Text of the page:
As a college student, Melissa Owings’ friendly face greeted clients at Jackson’s Kibby Park Animal Hospital, reassuring them that the veterinarian would take good care of their dog, cat or rabbit. Now, 17 years later, she has returned to Kibby Park, only this time she is the top dog.
“It felt like coming back home again,” said Owings, who earned her doctor of veterinary medicine degree from Michigan State University in 1998. Last year, Owings’ interest in making the leap into business ownership coincided with Dr. Sheila Kirt’s desire to sell Kibby Park, so a deal was struck on October 31. That memorable day was topped off with the added pleasures of Halloween and the birth of her friend’s baby.
“I like the responsibility of being in control of my own destiny,” said Owings, who grew up in an animal-loving family in Clark Lake. She also enjoys being able to choose the services she offers and express her creativity and personality throughout the office. Her sense of humor is evident by the whimsical artwork of cats and dogs on display. In an examining room, the painting of an old yet regal-looking cat proudly poised on a red cushion brings a smile to Owings’ face.
“I like it because it looks like a frumpy, older cat – just an average kitty cat like most of my patients – not a perfect one like a Maine Coon,” joked Owings. Owings’ 50-hour work weeks present the challenge of balancing the needs of the business with those of her husband and children, ages 3 and 5. The animal-loving gene must run in the family because her children like to come to work with her. “They love what I do,” said Owings. “If they resented me talking about the animals I care for, that would be tough.”
Many pets and their owners, frumpy and otherwise, have made a special impact on Owings. There is Izza the hen, who survived a raccoon attack, Winston, the Cavalier King Charles Spaniel who has stolen her heart, and Gnarls the rabbit, whose spunky and belligerent attitude makes her laugh. They make it easy to get out of bed in the morning.
But there are difficult aspects of the profession as well. Like all veterinarians, she must face the grief and sadness of losing patients to illness or injury. Equally distressing is animal neglect or cruelty, which she said is more common than you might think in Jackson. “I’ve witnessed some unbelievable cruelty toward dogs and cats,” said Owings. “It’s hard for me to imagine that someone would commit these atrocities.”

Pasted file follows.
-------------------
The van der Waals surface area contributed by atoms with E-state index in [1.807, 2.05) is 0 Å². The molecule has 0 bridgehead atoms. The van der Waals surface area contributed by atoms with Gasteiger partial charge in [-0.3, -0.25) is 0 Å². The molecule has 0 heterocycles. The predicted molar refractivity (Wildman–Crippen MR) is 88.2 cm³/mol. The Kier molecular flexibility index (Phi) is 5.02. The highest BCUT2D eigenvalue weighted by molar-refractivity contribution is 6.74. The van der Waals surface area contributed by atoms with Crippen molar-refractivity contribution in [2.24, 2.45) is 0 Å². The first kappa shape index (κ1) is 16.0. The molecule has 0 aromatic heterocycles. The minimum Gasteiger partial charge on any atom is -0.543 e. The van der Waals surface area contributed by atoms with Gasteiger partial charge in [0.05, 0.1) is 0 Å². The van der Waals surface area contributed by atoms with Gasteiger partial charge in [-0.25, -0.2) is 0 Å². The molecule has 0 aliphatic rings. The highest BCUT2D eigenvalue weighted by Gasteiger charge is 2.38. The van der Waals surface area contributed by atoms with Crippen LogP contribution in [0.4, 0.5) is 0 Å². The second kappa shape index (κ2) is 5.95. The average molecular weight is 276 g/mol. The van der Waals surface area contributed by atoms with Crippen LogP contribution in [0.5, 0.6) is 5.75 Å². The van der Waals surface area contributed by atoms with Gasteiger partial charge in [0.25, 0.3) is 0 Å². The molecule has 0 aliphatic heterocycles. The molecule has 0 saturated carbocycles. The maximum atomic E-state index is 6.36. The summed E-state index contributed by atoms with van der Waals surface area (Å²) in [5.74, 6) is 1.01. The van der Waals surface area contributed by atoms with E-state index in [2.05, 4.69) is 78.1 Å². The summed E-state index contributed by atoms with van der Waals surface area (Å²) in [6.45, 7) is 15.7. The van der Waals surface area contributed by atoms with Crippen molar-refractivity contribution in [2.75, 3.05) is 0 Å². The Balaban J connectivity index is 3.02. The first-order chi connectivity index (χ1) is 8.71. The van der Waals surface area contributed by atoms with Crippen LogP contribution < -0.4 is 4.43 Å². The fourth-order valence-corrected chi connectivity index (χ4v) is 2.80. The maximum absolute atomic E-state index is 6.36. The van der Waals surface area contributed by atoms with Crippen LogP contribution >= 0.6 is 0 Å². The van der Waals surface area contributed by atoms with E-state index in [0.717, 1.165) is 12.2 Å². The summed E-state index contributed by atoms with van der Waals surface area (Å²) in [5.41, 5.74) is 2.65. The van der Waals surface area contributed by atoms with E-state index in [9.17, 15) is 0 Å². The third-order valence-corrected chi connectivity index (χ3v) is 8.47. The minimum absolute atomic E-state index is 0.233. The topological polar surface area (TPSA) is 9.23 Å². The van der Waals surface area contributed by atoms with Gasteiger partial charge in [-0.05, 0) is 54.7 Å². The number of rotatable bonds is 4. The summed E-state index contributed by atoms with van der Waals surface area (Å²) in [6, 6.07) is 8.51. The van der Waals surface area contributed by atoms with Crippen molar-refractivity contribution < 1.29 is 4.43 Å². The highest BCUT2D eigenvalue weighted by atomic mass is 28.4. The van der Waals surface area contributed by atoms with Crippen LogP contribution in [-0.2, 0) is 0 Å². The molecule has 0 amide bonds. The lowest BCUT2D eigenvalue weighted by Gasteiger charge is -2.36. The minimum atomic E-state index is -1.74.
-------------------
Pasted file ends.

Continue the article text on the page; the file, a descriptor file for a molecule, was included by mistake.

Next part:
Unlike the large, well-funded shelters people see on the Animal Cops TV show, she said Jackson organizations such as Animal Control and Cascades Humane Society struggle to maintain order in the pet population with limited budgets. Spaying and neutering is the only solution to ensuring there are enough good homes for all the dogs and cats up for adoption.
Breed discrimination is also a source of contention for Owings. All dog breeds have inherent qualities: beagles like to run and bark, terriers like to track prey and dig. People need to familiarize themselves with the characteristics of different breeds and find one that suits their lifestyle. “If a pit bull puppy is adopted by a busy person who isn’t interested in socializing the puppy, completing regular obedience training, or exercising the dog, they are automatically setting the dog up for failure,” said Owings.
Owings and her veterinary technicians help clients make the right pet choice and offer behavior counseling, obedience training and puppy socialization classes. Kibby Park comes with a history of women in professional roles. Dr. Edward Greene, who owned the practice during Owings’ college years and inspired her to pursue this career, traditionally employed females as associates. Some, like veterinary technician Pattie Swartout, have been with the clinic for over 30 years. And, of course, Owings’ predecessor shared her gender. “Our clients are very accustomed to having female veterinary professionals and have confidence in their experience,” said Owings.